Studies show less than half of Tennessee’s third and fourth graders are reading on grade level.
A state-wide reading initiative aims to improve childhood literacy in Tennessee public schools.
“Read to be Ready” gets teachers and school involved using a balanced literacy approach to help students be successful in class and in life.
Students in Mishayla Hensley’s first grade class at Boones Creek Elementary School took part in an interactive read along on Wednesday.
“The engagement and just the overall motivation and the engagement of the kids is just so much higher,” said Hensley.
They are engaging the vocabulary, the comprehension of the reading and the topics they are learning about.
“Their daily tasks at the end of the lesson are so much more detailed,” she said. “Their sentence structure is better and overall, just as a reader and writer, they have come along way from the beginning of the year.”
On Wednesday, students read and learned about space, one of the many science and social studies topics their program tries to focus on.
“One of them was George Washington, Abraham Lincoln, Theodore Roosevelt and Thomas Jefferson,” said Kelsey Widener, one of Mrs. Hensley’s first grade students as she recalled the presidents she learned about earlier this year.
“Present means now and past means maybe yesterday or a long time ago,” said Dylan Parker, another one of Mrs. Hensley’s students.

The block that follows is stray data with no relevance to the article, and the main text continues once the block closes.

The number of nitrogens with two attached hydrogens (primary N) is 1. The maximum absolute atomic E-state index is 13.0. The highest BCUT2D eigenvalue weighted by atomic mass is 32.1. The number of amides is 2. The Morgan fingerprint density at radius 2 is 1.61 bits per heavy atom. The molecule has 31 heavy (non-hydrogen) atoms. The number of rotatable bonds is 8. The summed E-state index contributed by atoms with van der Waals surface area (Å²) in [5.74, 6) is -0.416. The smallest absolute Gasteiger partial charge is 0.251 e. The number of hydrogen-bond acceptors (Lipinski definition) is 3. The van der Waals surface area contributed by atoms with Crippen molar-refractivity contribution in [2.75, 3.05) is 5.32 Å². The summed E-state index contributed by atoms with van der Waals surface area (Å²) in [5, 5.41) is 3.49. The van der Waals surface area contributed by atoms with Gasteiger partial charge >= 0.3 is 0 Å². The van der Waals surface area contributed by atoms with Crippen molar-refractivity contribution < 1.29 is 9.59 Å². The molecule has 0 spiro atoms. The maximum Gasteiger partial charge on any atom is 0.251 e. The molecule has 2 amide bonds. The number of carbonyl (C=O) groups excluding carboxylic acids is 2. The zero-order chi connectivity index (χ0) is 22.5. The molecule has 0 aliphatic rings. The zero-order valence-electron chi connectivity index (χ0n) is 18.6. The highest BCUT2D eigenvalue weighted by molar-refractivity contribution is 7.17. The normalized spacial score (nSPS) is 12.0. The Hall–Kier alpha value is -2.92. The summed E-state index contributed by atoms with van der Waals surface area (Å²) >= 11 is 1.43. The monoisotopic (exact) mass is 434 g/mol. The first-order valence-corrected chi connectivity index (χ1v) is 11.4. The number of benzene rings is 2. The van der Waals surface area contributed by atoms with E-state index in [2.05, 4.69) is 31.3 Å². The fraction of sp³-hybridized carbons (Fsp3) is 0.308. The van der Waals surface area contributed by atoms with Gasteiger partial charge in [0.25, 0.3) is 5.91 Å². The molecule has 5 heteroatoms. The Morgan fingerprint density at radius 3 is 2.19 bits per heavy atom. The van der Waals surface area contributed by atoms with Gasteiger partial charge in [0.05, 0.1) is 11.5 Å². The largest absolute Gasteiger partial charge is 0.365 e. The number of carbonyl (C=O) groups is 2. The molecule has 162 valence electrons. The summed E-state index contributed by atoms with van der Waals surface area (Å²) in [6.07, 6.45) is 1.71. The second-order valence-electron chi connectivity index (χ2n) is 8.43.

By reading, discussing and writing about what they are learning, the interactive model not only helps them learn to read, but also gain knowledge of the world around them.
“They’re going to be introduced to this through their whole life, all through school,” said Hensley.
This is only one part of the balanced literacy block of “Read to be Ready.”
“We also are teaching teachers how to do guided reading,” said Melinda Carr, Washington County Schools Curriculum Coordinator, “incorporating independent reading in the classrooms, shared reading opportunities and then again with the phoenics and vocabulary instruction in and out of text.”
This helps build on the foundation for pre-K through third grade students, setting them up for lifelong learning.
“The initiative for the state is that 75% of students will be reading on grade level by the third grade,” said Carr.
The state of Tennessee hopes to reach that goal by the year 2025.
Another goal for Washington County is that students read at home 20 minutes every night.
Carr also points out that books read during the program are high quality and pre-planned to help build knowledge and ensure effectiveness for the students.